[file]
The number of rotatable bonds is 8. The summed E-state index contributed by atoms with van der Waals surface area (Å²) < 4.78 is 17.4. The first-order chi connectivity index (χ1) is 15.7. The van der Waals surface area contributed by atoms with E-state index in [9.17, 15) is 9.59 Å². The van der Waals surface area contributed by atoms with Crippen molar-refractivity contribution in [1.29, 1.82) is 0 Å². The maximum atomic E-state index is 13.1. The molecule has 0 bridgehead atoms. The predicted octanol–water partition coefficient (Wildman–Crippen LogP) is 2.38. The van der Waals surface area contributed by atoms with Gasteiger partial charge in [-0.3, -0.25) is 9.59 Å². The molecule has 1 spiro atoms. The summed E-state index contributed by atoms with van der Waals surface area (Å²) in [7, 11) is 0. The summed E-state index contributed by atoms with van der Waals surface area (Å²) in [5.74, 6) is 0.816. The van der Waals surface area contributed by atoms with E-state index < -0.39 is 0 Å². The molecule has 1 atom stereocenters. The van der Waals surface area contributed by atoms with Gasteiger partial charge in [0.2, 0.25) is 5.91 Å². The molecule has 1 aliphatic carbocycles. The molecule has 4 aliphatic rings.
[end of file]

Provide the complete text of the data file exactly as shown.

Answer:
The number of rotatable bonds is 8. The summed E-state index contributed by atoms with van der Waals surface area (Å²) < 4.78 is 17.4. The first-order chi connectivity index (χ1) is 15.7. The van der Waals surface area contributed by atoms with E-state index in [9.17, 15) is 9.59 Å². The van der Waals surface area contributed by atoms with Crippen molar-refractivity contribution in [1.29, 1.82) is 0 Å². The maximum atomic E-state index is 13.1. The molecule has 0 bridgehead atoms. The predicted octanol–water partition coefficient (Wildman–Crippen LogP) is 2.38. The van der Waals surface area contributed by atoms with Gasteiger partial charge in [-0.3, -0.25) is 9.59 Å². The molecule has 1 spiro atoms. The summed E-state index contributed by atoms with van der Waals surface area (Å²) in [7, 11) is 0. The summed E-state index contributed by atoms with van der Waals surface area (Å²) in [5.74, 6) is 0.816. The van der Waals surface area contributed by atoms with E-state index < -0.39 is 0 Å². The molecule has 1 atom stereocenters. The van der Waals surface area contributed by atoms with Gasteiger partial charge in [0.2, 0.25) is 5.91 Å². The molecule has 1 aliphatic carbocycles. The molecule has 4 aliphatic rings.